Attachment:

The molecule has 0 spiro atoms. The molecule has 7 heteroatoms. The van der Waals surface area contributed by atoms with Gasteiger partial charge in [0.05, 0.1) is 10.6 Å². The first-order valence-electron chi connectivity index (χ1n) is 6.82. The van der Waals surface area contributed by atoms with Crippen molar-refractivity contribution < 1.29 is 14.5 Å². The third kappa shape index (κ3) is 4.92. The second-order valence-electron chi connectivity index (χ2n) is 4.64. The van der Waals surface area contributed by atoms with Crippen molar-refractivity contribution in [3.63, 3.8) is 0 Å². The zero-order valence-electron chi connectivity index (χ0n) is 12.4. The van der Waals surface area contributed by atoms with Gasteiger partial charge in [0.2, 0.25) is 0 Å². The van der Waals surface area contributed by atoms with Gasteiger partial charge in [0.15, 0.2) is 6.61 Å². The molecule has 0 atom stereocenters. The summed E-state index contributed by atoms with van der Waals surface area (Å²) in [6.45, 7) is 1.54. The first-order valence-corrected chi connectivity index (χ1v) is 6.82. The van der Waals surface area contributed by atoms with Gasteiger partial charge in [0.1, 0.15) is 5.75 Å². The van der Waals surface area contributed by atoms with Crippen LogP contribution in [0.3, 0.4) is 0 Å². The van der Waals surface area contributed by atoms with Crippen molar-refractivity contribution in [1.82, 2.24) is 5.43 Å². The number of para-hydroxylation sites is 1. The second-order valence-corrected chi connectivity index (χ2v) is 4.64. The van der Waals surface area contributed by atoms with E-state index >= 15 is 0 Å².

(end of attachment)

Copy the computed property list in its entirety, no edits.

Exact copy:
The molecule has 0 spiro atoms. The molecule has 7 heteroatoms. The van der Waals surface area contributed by atoms with Gasteiger partial charge in [0.05, 0.1) is 10.6 Å². The first-order valence-electron chi connectivity index (χ1n) is 6.82. The van der Waals surface area contributed by atoms with Crippen molar-refractivity contribution < 1.29 is 14.5 Å². The third kappa shape index (κ3) is 4.92. The second-order valence-electron chi connectivity index (χ2n) is 4.64. The van der Waals surface area contributed by atoms with Crippen molar-refractivity contribution in [3.63, 3.8) is 0 Å². The zero-order valence-electron chi connectivity index (χ0n) is 12.4. The van der Waals surface area contributed by atoms with Gasteiger partial charge in [0.2, 0.25) is 0 Å². The van der Waals surface area contributed by atoms with Gasteiger partial charge in [0.15, 0.2) is 6.61 Å². The molecule has 0 atom stereocenters. The summed E-state index contributed by atoms with van der Waals surface area (Å²) in [6.45, 7) is 1.54. The first-order valence-corrected chi connectivity index (χ1v) is 6.82. The van der Waals surface area contributed by atoms with Gasteiger partial charge in [0.1, 0.15) is 5.75 Å². The van der Waals surface area contributed by atoms with Crippen LogP contribution in [0.3, 0.4) is 0 Å². The van der Waals surface area contributed by atoms with Crippen molar-refractivity contribution in [1.82, 2.24) is 5.43 Å². The number of para-hydroxylation sites is 1. The second-order valence-corrected chi connectivity index (χ2v) is 4.64. The van der Waals surface area contributed by atoms with E-state index >= 15 is 0 Å².